“[Nintendo] can license it out, they can stop others from exercising it,” Roberts says. “Then if somebody else uses something that looks a lot like that copyrightable thing … we move to the question of infringement.”

To determine whether there’s infringement, these cases often involve “objective comparison by experts” and “general impressions by ordinary observers,” she says. If substantial similarity or what looks like copyright infringement is found between the two works, then you look to see if there are any fair use defenses.

“If you had a video game with 30 different characters and one of them looked a whole lot like a particular Pokémon character, like Mewtwo, then maybe that would be de minimis or such a small portion that we might not be so upset about it, then it might be more of fair use,” Roberts says. “But here it looks like we’ve got so many of the characters replicated that if we find substantial similarity in the first place, that would probably weigh against fair use.”

One of the most important questions when it comes to copyright is, simply, was there copying? That’s where some of the claims against Palworld get more serious. A Twitter/X user named Byo posted videos that showed startling similarities between the 3D models used as the foundation for characters in Pokémon and Palworld.

Roberts says these accusations could be very important if a case is brought forward, although they wouldn’t be enough on their own to find Pocketpair guilty of copyright infringement.

“[The 3D models are] really relevant to the analysis, but it’s not a slam dunk,” Roberts says. “It’s certainly a smoking gun on copying, but it isn’t necessarily the kind of smoking gun that gets you all the way to a finding of infringement.”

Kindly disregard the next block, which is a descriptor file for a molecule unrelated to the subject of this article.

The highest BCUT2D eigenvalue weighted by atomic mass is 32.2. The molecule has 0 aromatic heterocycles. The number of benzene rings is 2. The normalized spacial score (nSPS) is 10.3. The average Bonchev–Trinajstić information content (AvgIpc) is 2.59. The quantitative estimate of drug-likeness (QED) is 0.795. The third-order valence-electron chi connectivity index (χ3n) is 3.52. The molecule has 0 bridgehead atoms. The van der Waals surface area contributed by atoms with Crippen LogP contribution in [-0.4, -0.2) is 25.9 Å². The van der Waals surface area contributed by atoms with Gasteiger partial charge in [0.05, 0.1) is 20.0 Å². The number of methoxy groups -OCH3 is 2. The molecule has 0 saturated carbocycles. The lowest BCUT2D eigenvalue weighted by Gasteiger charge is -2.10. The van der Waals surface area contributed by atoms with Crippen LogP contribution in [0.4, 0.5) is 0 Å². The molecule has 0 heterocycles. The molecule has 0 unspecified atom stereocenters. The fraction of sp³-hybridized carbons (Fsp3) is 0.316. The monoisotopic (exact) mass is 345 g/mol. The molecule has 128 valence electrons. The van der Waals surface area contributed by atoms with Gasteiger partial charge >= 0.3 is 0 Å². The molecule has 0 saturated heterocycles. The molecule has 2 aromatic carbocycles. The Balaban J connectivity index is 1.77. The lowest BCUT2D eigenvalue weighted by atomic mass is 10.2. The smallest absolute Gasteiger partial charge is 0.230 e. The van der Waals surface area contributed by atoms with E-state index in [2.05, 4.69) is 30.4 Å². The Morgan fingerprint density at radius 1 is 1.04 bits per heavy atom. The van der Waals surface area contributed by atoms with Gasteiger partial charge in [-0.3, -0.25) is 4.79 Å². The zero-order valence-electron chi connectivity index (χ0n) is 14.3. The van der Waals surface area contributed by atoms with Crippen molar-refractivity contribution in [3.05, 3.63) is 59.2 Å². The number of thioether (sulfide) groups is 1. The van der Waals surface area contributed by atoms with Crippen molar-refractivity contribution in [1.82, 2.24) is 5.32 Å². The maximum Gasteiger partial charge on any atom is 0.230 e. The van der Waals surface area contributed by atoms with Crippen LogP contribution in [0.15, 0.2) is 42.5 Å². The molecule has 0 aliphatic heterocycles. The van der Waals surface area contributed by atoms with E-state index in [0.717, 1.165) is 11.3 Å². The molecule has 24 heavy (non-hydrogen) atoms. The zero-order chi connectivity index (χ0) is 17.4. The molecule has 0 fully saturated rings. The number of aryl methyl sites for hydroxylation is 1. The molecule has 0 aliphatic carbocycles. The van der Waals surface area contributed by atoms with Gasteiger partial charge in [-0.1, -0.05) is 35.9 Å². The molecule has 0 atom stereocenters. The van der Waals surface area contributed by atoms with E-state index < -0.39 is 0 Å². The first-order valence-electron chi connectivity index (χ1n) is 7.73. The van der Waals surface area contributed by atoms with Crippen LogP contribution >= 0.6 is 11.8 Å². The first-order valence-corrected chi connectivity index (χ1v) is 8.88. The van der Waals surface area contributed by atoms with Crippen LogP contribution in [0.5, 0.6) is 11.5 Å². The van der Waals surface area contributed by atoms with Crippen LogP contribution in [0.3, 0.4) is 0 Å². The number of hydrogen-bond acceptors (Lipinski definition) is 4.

She says there are also questions related to trademark infringement that could be raised by Nintendo. Nintendo takes its intellectual property very seriously and has trademarked the word Pokémon and the names of several characters, like Charmander, Bulbosaur and Mewtwo. The company also has a registered trademark on Pikachu’s depiction in video games, on physical hardware and in other physical goods.

If a case is brought and the courts find that people who play Palworld or are exposed to it “think that it’s a Nintendo game or think that it’s the actual Pokémon characters,” then “you have a claim that looks more like a trademark claim and unfair competition claim,” Roberts says.

“Then also if they show they have a famous trademark here –– like if Pikachu is a famous trademark and Pikachu appears or if any of these names are used or there are really similar names –– then there’s a tarnishment argument,” Roberts says. “‘This game has guns in it and there’s the ability to do things that are violent, and that actually harms the Pokémon brand, which is associated with more pure and kid-friendly kinds of things.’”

With no concrete legal action pending, it’s still too early to tell whether Palworld will stand up to these legal arguments. But the scale of Palworld’s success and the fact that the general public is raising these questions makes this a potentially impactful case for the games industry and beyond.

“The question of how close you can get to the thing that inspires you in a way that people are aware of it but maybe not confused by it, what’s OK?” Roberts says. “Cases like this set precedents that are really important for brands and artists going forward.”